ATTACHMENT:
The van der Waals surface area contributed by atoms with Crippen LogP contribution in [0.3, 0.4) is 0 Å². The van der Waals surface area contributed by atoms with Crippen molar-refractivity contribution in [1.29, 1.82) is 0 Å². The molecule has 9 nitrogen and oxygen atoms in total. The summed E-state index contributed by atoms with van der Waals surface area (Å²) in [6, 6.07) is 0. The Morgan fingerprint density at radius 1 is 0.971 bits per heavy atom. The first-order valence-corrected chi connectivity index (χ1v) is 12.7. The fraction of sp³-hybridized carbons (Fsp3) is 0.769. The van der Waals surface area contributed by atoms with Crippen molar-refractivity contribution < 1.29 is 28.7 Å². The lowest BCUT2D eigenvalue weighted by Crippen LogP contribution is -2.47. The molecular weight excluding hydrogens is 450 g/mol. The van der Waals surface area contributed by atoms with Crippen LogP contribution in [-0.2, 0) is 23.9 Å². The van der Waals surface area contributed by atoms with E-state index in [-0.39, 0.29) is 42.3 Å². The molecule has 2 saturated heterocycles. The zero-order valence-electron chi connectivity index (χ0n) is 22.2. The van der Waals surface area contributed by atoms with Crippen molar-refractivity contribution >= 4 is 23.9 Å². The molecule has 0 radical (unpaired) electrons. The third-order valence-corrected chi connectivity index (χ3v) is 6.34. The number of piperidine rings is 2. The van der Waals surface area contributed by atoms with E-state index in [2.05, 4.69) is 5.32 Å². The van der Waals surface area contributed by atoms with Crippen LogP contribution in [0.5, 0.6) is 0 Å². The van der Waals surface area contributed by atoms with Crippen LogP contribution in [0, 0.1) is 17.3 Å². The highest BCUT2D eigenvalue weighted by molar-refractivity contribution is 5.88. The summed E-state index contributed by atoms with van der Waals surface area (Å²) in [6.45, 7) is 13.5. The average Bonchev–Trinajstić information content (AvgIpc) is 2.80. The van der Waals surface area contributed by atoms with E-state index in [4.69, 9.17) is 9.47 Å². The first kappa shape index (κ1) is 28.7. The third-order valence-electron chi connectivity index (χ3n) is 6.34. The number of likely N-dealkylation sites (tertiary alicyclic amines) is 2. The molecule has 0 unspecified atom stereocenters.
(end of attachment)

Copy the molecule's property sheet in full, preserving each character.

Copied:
The van der Waals surface area contributed by atoms with Crippen LogP contribution in [0.3, 0.4) is 0 Å². The van der Waals surface area contributed by atoms with Crippen molar-refractivity contribution in [1.29, 1.82) is 0 Å². The molecule has 9 nitrogen and oxygen atoms in total. The summed E-state index contributed by atoms with van der Waals surface area (Å²) in [6, 6.07) is 0. The Morgan fingerprint density at radius 1 is 0.971 bits per heavy atom. The first-order valence-corrected chi connectivity index (χ1v) is 12.7. The fraction of sp³-hybridized carbons (Fsp3) is 0.769. The van der Waals surface area contributed by atoms with Crippen molar-refractivity contribution < 1.29 is 28.7 Å². The lowest BCUT2D eigenvalue weighted by Crippen LogP contribution is -2.47. The molecular weight excluding hydrogens is 450 g/mol. The van der Waals surface area contributed by atoms with Crippen LogP contribution in [-0.2, 0) is 23.9 Å². The van der Waals surface area contributed by atoms with E-state index in [-0.39, 0.29) is 42.3 Å². The molecule has 2 saturated heterocycles. The zero-order valence-electron chi connectivity index (χ0n) is 22.2. The van der Waals surface area contributed by atoms with Crippen molar-refractivity contribution >= 4 is 23.9 Å². The molecule has 0 radical (unpaired) electrons. The third-order valence-corrected chi connectivity index (χ3v) is 6.34. The number of piperidine rings is 2. The van der Waals surface area contributed by atoms with E-state index in [2.05, 4.69) is 5.32 Å². The van der Waals surface area contributed by atoms with Crippen LogP contribution in [0.5, 0.6) is 0 Å². The van der Waals surface area contributed by atoms with Crippen LogP contribution in [0, 0.1) is 17.3 Å². The highest BCUT2D eigenvalue weighted by molar-refractivity contribution is 5.88. The summed E-state index contributed by atoms with van der Waals surface area (Å²) in [6.45, 7) is 13.5. The average Bonchev–Trinajstić information content (AvgIpc) is 2.80. The van der Waals surface area contributed by atoms with E-state index in [4.69, 9.17) is 9.47 Å². The first kappa shape index (κ1) is 28.7. The third-order valence-electron chi connectivity index (χ3n) is 6.34. The number of likely N-dealkylation sites (tertiary alicyclic amines) is 2. The molecule has 0 unspecified atom stereocenters.